- Experts say exercise can help you sleep better if you’re tossing and turning during the COVID-19 outbreak.
- They say exercising during the day is better than working out at night due to body temperature and heart rhythm fluctuations.
- Experts add that cardiovascular exercise, strength training, and yoga are effective exercises for better sleep.
- They also say to avoid alcohol and screen time in the hours before going to bed.
Let’s face it, us humans sleep close to 8 hours each day, which roughly about one third of our lives. Astonishing isn’t it? Did you know that remaining two thirds are affected depending on how much sleep you get?
With this whole Coronavirus situation some of us actually struggle to fit in our daily activities let alone get adequate sleep, however, according to experts sleep is essential.“Stress can affect sleep and it is so important to get good quality sleep during this pandemic,” said Dr. Alison Mitzner, a pediatrician, writer, and mother of two. “It’s a cycle, as sleep can affect stress and stress can affect sleep. The lack of sleep can also make you more impatient and more stressed.”
“Just as diet and exercise is important for overall health, so is sleep, especially with the pandemic,” Mitzner told Healthline.
The pandemic is not only affecting our daily routine, it’s also affecting our internal mechanism. “COVID-19 is affecting everyone’s body, not just those who have the virus, added Dr. Raul A. Perez-Vazquez, who practices internal medicine for Tenet Florida. During the pandemic and social isolation, the issue has become more prevalent,” he told Healthline. “Our cycles — temperature and circadian (body clock) — have been disrupted as we spend more time indoors, possibly not aware of the time of day.”
“Increased exposure to blue light from screens will decrease melatonin, which usually fluctuates with our circadian rhythm, also impairing sleep,” he added.
Many medical practioners have recording a break in metabolic patterns and also lack of increased stress levels. “Many folks have forgotten about good sleep hygiene during the pandemic and are sleeping at all hours,” Dr. Aneesa Das, a sleep expert at The Ohio State University Wexner Medical Center, told Healthline. “It’s important to get out of bed at the same time each day and try to limit time in bed to 7 to 9 hours, based on the amount of sleep one typically gets.”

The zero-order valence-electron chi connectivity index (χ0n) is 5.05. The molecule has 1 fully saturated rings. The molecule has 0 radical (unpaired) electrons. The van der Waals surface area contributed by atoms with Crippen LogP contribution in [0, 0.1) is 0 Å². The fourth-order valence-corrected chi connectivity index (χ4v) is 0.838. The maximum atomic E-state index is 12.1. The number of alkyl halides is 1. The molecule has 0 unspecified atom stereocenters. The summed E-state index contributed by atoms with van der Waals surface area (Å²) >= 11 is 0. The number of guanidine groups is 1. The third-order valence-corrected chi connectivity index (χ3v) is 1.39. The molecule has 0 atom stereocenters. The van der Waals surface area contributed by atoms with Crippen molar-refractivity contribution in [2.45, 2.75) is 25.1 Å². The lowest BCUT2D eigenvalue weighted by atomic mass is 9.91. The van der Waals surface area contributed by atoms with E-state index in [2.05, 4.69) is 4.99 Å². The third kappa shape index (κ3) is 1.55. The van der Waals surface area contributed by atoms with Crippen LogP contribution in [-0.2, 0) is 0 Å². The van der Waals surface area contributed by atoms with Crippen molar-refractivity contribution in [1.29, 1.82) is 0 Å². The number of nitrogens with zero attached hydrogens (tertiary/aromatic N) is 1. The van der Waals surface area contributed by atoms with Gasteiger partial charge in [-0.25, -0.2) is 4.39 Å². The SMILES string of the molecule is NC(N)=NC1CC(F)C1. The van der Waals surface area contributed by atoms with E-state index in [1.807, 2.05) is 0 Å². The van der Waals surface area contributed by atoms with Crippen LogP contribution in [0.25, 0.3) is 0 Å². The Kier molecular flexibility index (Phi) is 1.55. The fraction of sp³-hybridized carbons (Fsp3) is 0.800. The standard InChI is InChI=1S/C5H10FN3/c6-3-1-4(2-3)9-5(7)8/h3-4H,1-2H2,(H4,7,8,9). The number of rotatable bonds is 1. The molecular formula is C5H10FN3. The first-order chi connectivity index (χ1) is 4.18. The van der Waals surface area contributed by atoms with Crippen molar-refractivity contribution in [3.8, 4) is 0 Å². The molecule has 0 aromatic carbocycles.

“If able, avoid naps,” she added. “Or at least keep them under 20 minutes, because daytime napping can lead to nighttime insomnia.”
The best time to exercise
The body requires three essential basic steps in order to function adequately, they are sleep, diet and exercise. All three of these steps are interlinked and have an impact on one another
Doctors and fitness experts swear that exercise can be a major factor on sleep but warns on noxious effects of exercising at the wrong time. “To sleep better at night, get moving during the day,” said Christina Pierpaoli, a sleep researcher and committee member of the Society of Behavioral Sleep Medicine. “Sleep pressure — or the body’s hunger for sleep — accumulates with increasing time spent awake and dissipates with the opportunity to sleep,” she told Healthline.
“Vigorous, moderate, or even mild daytime energy expenditure in the form of cardiovascular exercise — walking, swimming, household chores, etc. — stimulates something called adenosine, which builds sleep pressure,” she said. “Daytime energy expenditure means more sleep pressure and, usually, improved sleep.”
“You can think about it like money,” Pierpaoli added. “If you have $100 and you spend $50 of it, you won’t have that money later. The same calculus applies to our energy levels. Energy spent earlier in the day means less later, translating into quicker, deeper, and more consolidated sleep.”